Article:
Cybersecurity investigators today unveiled details of security vulnerabilities found in popular anti-virus solutions that could enable attackers to elevate their privileges, thereby helping malicious software maintain its foothold on the threatened systems.

According to a report published today by CyberArk researcher Eran Shimony and shared with The Hacker News, the high privileges often associated with anti-malware products make them more vulnerable to exploitation through file manipulation attacks , leading to a scenario where malicious software gains higher permissions on the system.

The bugs affect a wide range of antivirus solutions, including those from Kaspersky, McAfee, Symantec, Fortinet, Check Point, Trend Micro, Avira, and Microsoft Defender, all of which are determined by the proper seller.

Chief among the flaws are the ability to delete files from arbitrary settings, allowing the attacker to delete any file in the system, as well as file corruption vulnerability that allows a bad actor to delete the contents of any file in the system.

Per CyberArk, the bugs originate from default DACLs (short for Optional Access Control Lists) for Windows “C: ProgramData” folder, namely through applications to store data for standard users without requiring additional permissions.

Given that all users have written and deleted permissions at the basic directory level, it increases the likelihood that privilege will increase when a privileged process creates a new folder in “ProgramData” that could be accessed later by privileged process.



Kaspersky Security Center CVE-2020-25043, CVE-2020-25044, CVE-2020-25045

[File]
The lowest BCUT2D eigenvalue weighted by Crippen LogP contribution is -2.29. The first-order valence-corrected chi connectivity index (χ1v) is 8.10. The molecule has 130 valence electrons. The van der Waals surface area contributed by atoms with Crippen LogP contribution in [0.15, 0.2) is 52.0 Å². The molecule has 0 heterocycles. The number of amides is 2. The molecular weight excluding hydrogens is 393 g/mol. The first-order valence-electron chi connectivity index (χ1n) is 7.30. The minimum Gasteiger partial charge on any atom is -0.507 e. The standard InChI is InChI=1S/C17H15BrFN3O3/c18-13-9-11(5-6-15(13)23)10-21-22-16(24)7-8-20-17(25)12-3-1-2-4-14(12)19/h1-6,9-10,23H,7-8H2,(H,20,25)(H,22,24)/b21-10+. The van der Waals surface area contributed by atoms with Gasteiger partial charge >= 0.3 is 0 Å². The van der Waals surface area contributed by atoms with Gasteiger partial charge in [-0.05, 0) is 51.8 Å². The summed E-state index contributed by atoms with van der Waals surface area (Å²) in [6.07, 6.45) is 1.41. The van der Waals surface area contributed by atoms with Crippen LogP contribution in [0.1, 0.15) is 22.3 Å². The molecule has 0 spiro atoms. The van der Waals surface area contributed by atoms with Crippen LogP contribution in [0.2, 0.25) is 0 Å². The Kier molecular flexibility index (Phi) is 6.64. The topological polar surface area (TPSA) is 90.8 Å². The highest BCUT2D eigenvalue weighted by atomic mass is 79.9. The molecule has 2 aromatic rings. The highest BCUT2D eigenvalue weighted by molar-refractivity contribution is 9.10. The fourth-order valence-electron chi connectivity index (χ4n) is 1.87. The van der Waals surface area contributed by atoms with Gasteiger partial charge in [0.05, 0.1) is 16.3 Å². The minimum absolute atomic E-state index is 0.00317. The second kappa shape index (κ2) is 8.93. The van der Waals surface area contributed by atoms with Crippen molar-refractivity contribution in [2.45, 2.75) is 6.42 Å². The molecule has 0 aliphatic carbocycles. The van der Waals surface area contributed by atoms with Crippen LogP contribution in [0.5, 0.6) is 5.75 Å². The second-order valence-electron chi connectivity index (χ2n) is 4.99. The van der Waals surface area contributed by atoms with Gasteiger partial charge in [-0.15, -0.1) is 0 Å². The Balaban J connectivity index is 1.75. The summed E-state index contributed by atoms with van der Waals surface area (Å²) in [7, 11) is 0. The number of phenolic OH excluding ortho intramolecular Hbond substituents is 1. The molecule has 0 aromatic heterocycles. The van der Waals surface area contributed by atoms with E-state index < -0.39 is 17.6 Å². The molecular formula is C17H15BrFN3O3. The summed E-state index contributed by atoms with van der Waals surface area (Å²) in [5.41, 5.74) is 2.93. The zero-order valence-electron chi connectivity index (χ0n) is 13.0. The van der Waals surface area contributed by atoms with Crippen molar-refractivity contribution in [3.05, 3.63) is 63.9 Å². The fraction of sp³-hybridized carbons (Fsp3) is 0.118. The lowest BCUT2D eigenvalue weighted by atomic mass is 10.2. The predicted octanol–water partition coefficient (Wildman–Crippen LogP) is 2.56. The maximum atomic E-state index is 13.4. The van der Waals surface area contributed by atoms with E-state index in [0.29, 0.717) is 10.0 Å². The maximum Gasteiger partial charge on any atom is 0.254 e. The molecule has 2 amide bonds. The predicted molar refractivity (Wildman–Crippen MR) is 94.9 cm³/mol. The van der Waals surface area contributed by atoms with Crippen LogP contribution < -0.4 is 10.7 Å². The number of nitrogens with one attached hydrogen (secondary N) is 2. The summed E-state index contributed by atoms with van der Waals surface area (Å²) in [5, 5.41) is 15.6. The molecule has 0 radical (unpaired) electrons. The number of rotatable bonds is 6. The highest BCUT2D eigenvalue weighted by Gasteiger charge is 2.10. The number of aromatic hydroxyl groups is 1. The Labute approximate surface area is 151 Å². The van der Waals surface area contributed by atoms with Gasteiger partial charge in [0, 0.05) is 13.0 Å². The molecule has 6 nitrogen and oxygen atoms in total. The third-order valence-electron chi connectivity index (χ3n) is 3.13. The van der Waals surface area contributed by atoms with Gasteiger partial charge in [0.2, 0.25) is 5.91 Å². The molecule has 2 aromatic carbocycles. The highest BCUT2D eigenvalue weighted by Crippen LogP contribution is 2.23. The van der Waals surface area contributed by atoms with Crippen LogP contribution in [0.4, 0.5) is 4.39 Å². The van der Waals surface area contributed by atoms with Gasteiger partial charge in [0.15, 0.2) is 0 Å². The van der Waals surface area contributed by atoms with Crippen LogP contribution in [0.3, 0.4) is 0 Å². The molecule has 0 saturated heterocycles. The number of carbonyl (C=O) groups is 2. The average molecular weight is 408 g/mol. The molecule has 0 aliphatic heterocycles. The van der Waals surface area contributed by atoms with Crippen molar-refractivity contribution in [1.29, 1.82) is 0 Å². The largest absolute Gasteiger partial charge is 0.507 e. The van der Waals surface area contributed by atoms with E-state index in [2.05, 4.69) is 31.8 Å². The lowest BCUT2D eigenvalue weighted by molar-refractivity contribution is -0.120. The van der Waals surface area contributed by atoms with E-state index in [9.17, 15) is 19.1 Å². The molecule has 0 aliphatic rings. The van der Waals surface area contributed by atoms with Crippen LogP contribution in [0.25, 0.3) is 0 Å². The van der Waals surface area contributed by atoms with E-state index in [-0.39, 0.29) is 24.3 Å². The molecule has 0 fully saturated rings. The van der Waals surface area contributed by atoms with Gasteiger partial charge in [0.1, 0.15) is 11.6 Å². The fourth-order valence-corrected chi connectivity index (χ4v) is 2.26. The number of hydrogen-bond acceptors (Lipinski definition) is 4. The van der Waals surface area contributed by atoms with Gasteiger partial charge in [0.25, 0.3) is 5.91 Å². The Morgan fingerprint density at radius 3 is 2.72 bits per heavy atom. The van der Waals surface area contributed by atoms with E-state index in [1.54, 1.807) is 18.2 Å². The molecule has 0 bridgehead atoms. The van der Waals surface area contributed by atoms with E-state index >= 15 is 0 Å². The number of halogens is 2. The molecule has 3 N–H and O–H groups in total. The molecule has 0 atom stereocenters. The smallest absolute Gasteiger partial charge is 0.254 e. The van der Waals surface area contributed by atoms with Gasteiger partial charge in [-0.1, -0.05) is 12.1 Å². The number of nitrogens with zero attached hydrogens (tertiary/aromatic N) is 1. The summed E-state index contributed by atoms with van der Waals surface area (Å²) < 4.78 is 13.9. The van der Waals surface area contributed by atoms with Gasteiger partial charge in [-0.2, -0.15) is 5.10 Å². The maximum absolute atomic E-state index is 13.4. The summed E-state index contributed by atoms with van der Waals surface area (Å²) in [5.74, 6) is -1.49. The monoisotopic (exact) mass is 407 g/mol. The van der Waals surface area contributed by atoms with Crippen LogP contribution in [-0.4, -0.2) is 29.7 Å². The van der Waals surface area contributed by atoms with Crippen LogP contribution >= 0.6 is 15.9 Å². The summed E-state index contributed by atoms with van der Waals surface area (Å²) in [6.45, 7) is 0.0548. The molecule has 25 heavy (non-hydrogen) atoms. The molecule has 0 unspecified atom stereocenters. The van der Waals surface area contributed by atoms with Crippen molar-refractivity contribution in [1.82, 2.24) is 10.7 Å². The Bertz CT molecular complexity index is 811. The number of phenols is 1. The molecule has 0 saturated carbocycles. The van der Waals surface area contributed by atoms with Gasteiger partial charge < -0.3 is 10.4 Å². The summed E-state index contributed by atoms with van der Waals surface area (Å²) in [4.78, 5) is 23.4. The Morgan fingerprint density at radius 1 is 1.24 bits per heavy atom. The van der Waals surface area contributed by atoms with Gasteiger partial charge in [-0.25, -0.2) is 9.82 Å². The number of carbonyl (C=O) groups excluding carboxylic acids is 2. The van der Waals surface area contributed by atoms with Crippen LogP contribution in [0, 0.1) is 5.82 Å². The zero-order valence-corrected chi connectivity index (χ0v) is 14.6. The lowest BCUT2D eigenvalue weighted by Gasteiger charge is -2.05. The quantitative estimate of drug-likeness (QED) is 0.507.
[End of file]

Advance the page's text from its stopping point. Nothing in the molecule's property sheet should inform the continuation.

McAfee Endpoint Security and McAfee Total Protection CVE-2020-7250, CVE-2020-7310
Symantec Norton Power Eraser CVE-2019-1954
Fortinet FortiClient CVE-2020-9290
Check Point ZoneAlarm and Check Point Endpoint Security CVE-2019-8452
Micro HouseCall Trend for Home Networks CVE-2019-19688, CVE-2019-19689, and three other unsigned defects
Avira CVE-2020-13903
Microsoft Protector CVE-2019-1161

In one case, two different processes – one privileged and the other running as an authenticated local user – were found to share the same log file, possibly allowing an attacker to exploit the privileged process to delete the file and create a symbolic link that would point to any desired arbitrary file with malicious content.

Subsequently, CyberArk researchers also explored the possibility of creating a new folder in “C: ProgramData” before implementing a privileged process.

In doing so, they discovered that when the McAfee antivirus installer is run after creating the “McAfee” folder, the standard user has full control over the directory, allowing the local user to gain higher permissions by performing an attack simplink.

On top of all that, an attacker could have hijacked a DLL hijacker in Trend Micro, Fortinet, and other antivirus solutions to place a malicious DLL file in the application’s directory and promote privileges.

Urging that access control lists must be restrictive to prevent arbitrary deletion vulnerabilities, CyberArk emphasized the need to update the installation frameworks to mitigate DLL Hacking attacks.

While these issues may have been addressed, the report reminds us that software vulnerabilities, including those aimed at offering anti-virus protection, can be a vehicle for malware.

“The implications of these bugs often exacerbate the full privilege of the local system,” said CyberArk researchers. Due to the high privilege level of security products, an error in them could help malware maintain its foothold and cause more damage to the organization. “


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